https://www.forbes.com/sites/marcwebertobias/2016/08/22/is-your-smart-security-camera-protecting-your-home-or-spying-on-you/#232d39756dd0

It's absolutely TRUE! Your network cameras.... EVEN THIS VERY INTERNET CONNECTION YOU'RE USING RIGHT NOW TO READ THIS..... is spying on you. Your TV, some refrigerators, all phones (mobile or wired) are spying on you. If you have the new electric meter (as I do) it spys on you too. The SPY'S.... are American, and Chinese, and virtually every vendor on Earth who wants to sell a product to you. It can not be escaped.

Hopefully John Conner (or someone like the fictional character) will stop things before the it all goes too far. But then again.... my money is on the robots.

Meanwhile..... I intend to enjoy the new modern technology. After all.... this isn't a rehearsal. Life is to be lived and enjoyed. If some Chinese Network Admin gets excited watching some old guy back his car out of his driveway (me).. I can learn to live with that.

Meanwhile..... you don't have to be disloyal to X10 to have nice cameras either:     https://www.x10.com/cameras.html

P.S. those X10 addressed camera power supplies might have some future usefulness.
« Last Edit: January 22, 2019, 01:01:37 PM by HA Dave »
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petera

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The best solution I found on the camera front and staying on the Raspberry Pi theme was using a Raspberry Pi plus the CSI camera module loaded with MotionEyeOS. Full detection implemented via each unit, there's 5 in total and fully integrated with HG. There's such a choice of lenses to use too, from the standard lens to the fisheye lens and the night vision lens.

Just finishing off a project integrating using facial recognition via OpenCV so the the finished product should be interesting.

Yes the cheap IP cams are fine but as Bkenobi highlights you're starring in your own daily soap opera in a factory somewhere in Shenzhen. I do have their IP address if anyone wants to send them an invoice for entertainment royalties. rofl
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brobin

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While my IP cameras do have the capability to go through the Chinese servers I have disabled that function in favor of just setting them up on my router with port forwarding. I use the IP Cam Viewer app by Robert Chou which can handle up to 16 cams in the $4 paid version (there are 2 free versions). He keeps it updated to include virtually any cam you might own, including X10, and it provides all the controls for PTZ, focus and other functions. You can include cams from different locations including traffic and other public cams. I've been using the app for many years & highly recommend it. Available for IOS too.  http://hit-mob.com/ip-cam-viewer-android/help/
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petera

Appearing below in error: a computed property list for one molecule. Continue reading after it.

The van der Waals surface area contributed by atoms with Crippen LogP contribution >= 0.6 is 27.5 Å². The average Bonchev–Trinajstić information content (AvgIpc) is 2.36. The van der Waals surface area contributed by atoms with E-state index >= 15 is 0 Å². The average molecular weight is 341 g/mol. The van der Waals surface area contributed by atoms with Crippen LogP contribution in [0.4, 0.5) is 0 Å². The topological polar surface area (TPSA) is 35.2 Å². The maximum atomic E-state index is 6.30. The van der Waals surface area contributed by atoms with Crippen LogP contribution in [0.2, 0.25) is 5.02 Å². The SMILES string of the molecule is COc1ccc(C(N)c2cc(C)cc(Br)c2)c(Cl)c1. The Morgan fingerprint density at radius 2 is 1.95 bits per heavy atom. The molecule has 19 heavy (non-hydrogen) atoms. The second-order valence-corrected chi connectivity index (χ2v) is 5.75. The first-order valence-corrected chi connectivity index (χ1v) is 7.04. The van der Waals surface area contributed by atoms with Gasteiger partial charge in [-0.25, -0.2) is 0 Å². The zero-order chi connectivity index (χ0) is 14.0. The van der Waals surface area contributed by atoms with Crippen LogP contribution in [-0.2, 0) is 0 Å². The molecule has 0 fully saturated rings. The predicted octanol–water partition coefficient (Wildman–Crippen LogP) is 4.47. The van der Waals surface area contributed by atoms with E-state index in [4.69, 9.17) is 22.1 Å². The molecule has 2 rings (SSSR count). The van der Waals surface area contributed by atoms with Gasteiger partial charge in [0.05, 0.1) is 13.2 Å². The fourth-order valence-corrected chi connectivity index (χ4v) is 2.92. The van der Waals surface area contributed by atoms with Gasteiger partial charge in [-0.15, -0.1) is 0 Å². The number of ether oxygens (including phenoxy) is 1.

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While my IP cameras do have the capability to go through the Chinese servers I have disabled that function in favor of just setting them up on my router with port forwarding. I use the IP Cam Viewer app by Robert Chou which can handle up to 16 cams in the $4 paid version (there are 2 free versions). He keeps it updated to include virtually any cam you might own, including X10, and it provides all the controls for PTZ, focus and other functions. You can include cams from different locations including traffic and other public cams. I've been using the app for many years & highly recommend it. Available for IOS too.  http://hit-mob.com/ip-cam-viewer-android/help/

Yes I use a couple of old Samsung phones running IP Cam. Very convenient as they have the benefit of battery operation for a couple of hours each day. They work well with the HG detection and email notification too. The picture quality is quite decent
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bkenobi

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I was referring to the fact that the firmware on some of the cheaper Chinese made ones were set up to phone home and transfer some kind of data to an unknown server that some believe are the Chinese gov't.  I can't find the specific article I saw (probably on hack-a-day), but someone had done some work to determine who owned that mystery server.  It is possible on with a lot/most cameras to use them with a local server or at least a cloud server of your choice.

racerfern

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@bkenobi -
Quote
It is possible on with a lot/most cameras to use them with a local server or at least a cloud server of your choice.

So I have a few zmodo cameras that don't reveal their ip except to the NVR. Is it possible to access these? I'm not willing to spend a penny for overseas storage when I have my own storage that works fine. However, I would like to access these cams to use with other software, namely HomeSeer.

Thoughts?

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brobin

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In the NVR settings you should be able to find a list of cameras with their MAC and IP addresses or you could try plugging the camera directly into your router and see if it appears.